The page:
• In order for a collective action to advance to trial, the CAT must “certify” the action by granting a Collective Proceedings Order (“CPO”).  Under the Act, the CAT may make a CPO only where: (i) it considers that the person who has brought the proceedings is a person who could be authorised to act as the class representative in accordance with section 47B(8) of the Act; and (ii) it is satisfied that the claims are eligible for inclusion in collective proceedings, which means that the claims must all raise common issues of fact or law and are suitable to be brought on a collective basis.
  • The CAT refused certification of Mr Merricks’ proceedings on the following principal grounds: (i) the claims were not suitable for an aggregate award of damages; and (ii) Mr Merricks’ proposal for distributing any aggregate award did not satisfy the common law principle concerning the compensatory nature of damages. Mr Merricks appealed the CAT’s decision to the Court of Appeal, which overturned the decision of the CAT. Mastercard then appealed to the Supreme Court.
  • The Supreme Court (largely agreeing with the assessment of the Court of Appeal) dismissed, by majority, Mastercard’s appeal and held that the CAT made five errors of law in deciding that the case was not suitable for a CPO. Of particular note, Lord Briggs remarked that the CAT:
    • had erred in treating the suitability of aggregate damages as a statutory hurdle rather than merely one issue within a multi-factorial assessment;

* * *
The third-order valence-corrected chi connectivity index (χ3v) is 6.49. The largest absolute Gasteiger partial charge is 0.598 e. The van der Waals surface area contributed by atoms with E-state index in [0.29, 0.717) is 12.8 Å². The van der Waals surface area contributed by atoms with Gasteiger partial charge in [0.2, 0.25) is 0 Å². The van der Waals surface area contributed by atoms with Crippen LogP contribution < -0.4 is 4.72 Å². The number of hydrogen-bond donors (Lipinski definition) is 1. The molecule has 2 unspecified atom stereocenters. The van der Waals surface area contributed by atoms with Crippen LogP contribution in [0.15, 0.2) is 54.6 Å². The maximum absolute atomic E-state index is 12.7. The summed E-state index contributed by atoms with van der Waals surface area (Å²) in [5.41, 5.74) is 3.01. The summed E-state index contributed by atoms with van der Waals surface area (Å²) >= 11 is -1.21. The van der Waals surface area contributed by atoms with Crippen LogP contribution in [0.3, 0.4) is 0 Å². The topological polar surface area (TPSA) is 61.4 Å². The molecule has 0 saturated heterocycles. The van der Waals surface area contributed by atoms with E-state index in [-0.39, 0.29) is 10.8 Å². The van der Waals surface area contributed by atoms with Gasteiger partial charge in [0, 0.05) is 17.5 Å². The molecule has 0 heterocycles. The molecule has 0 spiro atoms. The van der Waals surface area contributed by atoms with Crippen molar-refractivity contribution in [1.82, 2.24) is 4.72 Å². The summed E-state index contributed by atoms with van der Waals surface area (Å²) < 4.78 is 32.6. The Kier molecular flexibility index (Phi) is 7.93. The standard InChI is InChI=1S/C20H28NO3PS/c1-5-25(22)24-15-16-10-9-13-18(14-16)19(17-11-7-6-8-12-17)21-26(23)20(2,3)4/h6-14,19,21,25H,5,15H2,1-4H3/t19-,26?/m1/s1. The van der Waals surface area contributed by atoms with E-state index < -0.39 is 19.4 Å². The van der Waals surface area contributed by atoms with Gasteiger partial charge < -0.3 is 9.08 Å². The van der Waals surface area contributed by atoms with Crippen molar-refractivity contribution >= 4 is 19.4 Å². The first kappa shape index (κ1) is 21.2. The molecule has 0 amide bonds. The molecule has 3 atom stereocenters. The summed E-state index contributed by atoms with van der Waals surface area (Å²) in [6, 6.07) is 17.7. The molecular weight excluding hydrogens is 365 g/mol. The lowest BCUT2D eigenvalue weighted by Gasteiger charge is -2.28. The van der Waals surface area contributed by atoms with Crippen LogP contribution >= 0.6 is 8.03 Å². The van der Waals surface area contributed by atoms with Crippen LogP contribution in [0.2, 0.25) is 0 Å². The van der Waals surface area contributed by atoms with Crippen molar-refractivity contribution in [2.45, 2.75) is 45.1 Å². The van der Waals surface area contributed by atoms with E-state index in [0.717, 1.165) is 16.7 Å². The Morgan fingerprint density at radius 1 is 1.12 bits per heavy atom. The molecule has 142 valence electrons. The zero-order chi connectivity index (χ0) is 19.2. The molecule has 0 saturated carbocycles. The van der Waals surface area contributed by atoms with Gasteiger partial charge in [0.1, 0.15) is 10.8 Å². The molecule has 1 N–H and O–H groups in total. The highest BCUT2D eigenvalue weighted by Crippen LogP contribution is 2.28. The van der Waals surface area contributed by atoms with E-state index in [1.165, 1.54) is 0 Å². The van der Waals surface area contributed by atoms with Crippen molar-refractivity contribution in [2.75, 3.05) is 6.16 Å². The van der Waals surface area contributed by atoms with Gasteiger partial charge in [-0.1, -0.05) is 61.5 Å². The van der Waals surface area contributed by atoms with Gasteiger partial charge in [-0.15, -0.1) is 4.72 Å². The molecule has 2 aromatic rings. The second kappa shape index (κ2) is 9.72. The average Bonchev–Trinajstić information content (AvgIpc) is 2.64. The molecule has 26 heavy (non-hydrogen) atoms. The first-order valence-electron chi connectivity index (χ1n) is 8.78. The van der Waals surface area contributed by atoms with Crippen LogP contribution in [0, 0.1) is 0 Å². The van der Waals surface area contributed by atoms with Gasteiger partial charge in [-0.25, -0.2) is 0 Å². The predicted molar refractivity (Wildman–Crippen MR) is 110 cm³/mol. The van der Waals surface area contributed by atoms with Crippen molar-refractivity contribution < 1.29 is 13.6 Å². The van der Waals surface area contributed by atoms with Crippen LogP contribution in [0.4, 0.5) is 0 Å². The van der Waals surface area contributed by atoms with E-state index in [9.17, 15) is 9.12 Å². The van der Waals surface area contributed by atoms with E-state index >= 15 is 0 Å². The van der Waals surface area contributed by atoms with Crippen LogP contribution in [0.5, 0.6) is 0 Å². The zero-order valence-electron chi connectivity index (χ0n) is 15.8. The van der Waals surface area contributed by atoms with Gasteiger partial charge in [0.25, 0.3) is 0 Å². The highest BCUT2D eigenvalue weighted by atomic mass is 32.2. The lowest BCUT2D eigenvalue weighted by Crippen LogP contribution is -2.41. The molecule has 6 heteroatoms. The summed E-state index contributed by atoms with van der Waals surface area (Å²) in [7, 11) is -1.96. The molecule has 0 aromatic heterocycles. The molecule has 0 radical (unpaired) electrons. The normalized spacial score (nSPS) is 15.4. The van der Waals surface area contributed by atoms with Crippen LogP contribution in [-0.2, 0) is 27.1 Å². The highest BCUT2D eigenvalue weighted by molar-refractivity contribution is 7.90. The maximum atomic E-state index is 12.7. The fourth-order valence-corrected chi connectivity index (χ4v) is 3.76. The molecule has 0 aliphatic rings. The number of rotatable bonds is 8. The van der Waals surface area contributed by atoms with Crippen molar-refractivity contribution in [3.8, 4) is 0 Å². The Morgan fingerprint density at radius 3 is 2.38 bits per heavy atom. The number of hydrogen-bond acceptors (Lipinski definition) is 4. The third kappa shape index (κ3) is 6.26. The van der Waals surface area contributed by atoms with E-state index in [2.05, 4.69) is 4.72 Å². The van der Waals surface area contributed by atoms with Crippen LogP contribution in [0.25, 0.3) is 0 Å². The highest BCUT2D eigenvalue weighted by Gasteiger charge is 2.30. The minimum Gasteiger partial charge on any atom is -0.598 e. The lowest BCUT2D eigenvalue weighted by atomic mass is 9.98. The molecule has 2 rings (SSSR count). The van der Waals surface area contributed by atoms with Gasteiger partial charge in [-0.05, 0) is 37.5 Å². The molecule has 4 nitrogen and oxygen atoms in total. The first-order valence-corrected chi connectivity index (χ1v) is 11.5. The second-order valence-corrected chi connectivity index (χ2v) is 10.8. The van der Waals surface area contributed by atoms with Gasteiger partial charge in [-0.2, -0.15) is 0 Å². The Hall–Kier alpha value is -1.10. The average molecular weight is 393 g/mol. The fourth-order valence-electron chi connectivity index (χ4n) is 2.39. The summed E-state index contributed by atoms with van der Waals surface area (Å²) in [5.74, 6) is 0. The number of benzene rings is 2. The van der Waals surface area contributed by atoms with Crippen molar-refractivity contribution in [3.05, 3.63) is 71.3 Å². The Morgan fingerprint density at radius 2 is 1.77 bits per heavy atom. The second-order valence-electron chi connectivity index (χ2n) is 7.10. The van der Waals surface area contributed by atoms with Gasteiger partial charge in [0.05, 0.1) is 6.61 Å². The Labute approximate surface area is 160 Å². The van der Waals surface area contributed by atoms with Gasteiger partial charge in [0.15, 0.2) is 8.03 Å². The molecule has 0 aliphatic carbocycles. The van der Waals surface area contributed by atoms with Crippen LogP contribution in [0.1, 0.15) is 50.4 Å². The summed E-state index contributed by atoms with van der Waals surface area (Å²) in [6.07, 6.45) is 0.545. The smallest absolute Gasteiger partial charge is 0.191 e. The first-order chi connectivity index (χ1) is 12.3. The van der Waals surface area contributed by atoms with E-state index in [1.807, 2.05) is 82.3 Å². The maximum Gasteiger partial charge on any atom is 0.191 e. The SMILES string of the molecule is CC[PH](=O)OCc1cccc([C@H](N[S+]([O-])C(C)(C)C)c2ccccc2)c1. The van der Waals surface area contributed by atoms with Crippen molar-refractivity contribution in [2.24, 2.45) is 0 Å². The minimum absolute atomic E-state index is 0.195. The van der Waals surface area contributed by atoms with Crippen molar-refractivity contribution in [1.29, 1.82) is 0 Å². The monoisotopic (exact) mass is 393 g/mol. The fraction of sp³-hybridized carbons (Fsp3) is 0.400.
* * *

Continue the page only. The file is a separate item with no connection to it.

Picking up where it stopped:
• was wrong in its focus on the compensatory nature of damages, in circumstances where the Act “radically alters the established common law principle” by removing the ordinary requirement for an individual assessment of damages;
    • afforded undue weight to perceived forensic difficulties in quantifying damages; and
    • failed to consider whether individual proceedings were a viable alternative, “which they plainly were not”.
  • The overall tenor of the Supreme Court’s decision was that the CAT was applying the Act too strictly, and the case will now revert back to the CAT to undertake a fresh hearing of the CPO application and to render a reconsidered decision as to certification. If the case is certified by the CAT, it will be the first certified since the introduction of collective proceedings in 2015.

PHlit comment:

The judgment of the Supreme Court is striking for the purposive approach adopted to convey the “spirit” of collective proceedings, which the Court stated as being to “facilitate rather than impede” the vindication of rights arising from an infringement of competition law. This will undoubtedly be welcomed by prospective class action claimants in competition claims.

The approach taken by the majority of the Supreme Court, and the clarification provided concerning the appropriate test to be applied in certification proceedings, is likely to encourage more collective actions before the English Courts.